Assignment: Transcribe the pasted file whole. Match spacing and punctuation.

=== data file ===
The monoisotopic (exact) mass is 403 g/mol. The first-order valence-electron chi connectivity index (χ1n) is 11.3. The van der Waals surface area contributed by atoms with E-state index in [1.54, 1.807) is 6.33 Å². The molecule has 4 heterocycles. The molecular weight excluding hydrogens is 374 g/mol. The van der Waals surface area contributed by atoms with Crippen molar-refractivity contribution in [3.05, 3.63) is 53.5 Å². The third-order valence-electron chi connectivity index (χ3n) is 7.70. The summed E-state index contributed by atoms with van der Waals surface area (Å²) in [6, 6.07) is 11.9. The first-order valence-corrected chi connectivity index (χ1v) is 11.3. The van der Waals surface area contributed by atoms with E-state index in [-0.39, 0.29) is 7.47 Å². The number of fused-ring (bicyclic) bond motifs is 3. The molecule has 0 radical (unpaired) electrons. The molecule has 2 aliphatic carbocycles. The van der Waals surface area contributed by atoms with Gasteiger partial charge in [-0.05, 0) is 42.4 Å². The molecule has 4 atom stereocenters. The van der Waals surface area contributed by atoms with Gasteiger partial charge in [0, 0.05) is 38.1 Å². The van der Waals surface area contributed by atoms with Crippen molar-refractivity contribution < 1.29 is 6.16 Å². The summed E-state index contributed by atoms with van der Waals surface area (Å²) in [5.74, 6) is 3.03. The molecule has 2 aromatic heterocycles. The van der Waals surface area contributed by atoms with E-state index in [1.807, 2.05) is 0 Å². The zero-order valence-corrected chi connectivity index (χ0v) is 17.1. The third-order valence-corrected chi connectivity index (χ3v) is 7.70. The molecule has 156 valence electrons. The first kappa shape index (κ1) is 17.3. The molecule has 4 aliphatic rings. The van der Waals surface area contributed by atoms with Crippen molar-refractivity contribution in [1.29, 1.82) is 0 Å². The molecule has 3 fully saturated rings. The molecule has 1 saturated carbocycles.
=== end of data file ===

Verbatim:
The monoisotopic (exact) mass is 403 g/mol. The first-order valence-electron chi connectivity index (χ1n) is 11.3. The van der Waals surface area contributed by atoms with E-state index in [1.54, 1.807) is 6.33 Å². The molecule has 4 heterocycles. The molecular weight excluding hydrogens is 374 g/mol. The van der Waals surface area contributed by atoms with Crippen molar-refractivity contribution in [3.05, 3.63) is 53.5 Å². The third-order valence-electron chi connectivity index (χ3n) is 7.70. The summed E-state index contributed by atoms with van der Waals surface area (Å²) in [6, 6.07) is 11.9. The first-order valence-corrected chi connectivity index (χ1v) is 11.3. The van der Waals surface area contributed by atoms with E-state index in [-0.39, 0.29) is 7.47 Å². The number of fused-ring (bicyclic) bond motifs is 3. The molecule has 0 radical (unpaired) electrons. The molecule has 2 aliphatic carbocycles. The van der Waals surface area contributed by atoms with Gasteiger partial charge in [-0.05, 0) is 42.4 Å². The molecule has 4 atom stereocenters. The van der Waals surface area contributed by atoms with Gasteiger partial charge in [0, 0.05) is 38.1 Å². The van der Waals surface area contributed by atoms with Crippen molar-refractivity contribution < 1.29 is 6.16 Å². The summed E-state index contributed by atoms with van der Waals surface area (Å²) in [5.74, 6) is 3.03. The molecule has 2 aromatic heterocycles. The van der Waals surface area contributed by atoms with E-state index in [1.807, 2.05) is 0 Å². The zero-order valence-corrected chi connectivity index (χ0v) is 17.1. The third-order valence-corrected chi connectivity index (χ3v) is 7.70. The molecule has 156 valence electrons. The first kappa shape index (κ1) is 17.3. The molecule has 4 aliphatic rings. The van der Waals surface area contributed by atoms with Crippen molar-refractivity contribution in [1.29, 1.82) is 0 Å². The molecule has 3 fully saturated rings. The molecule has 1 saturated carbocycles.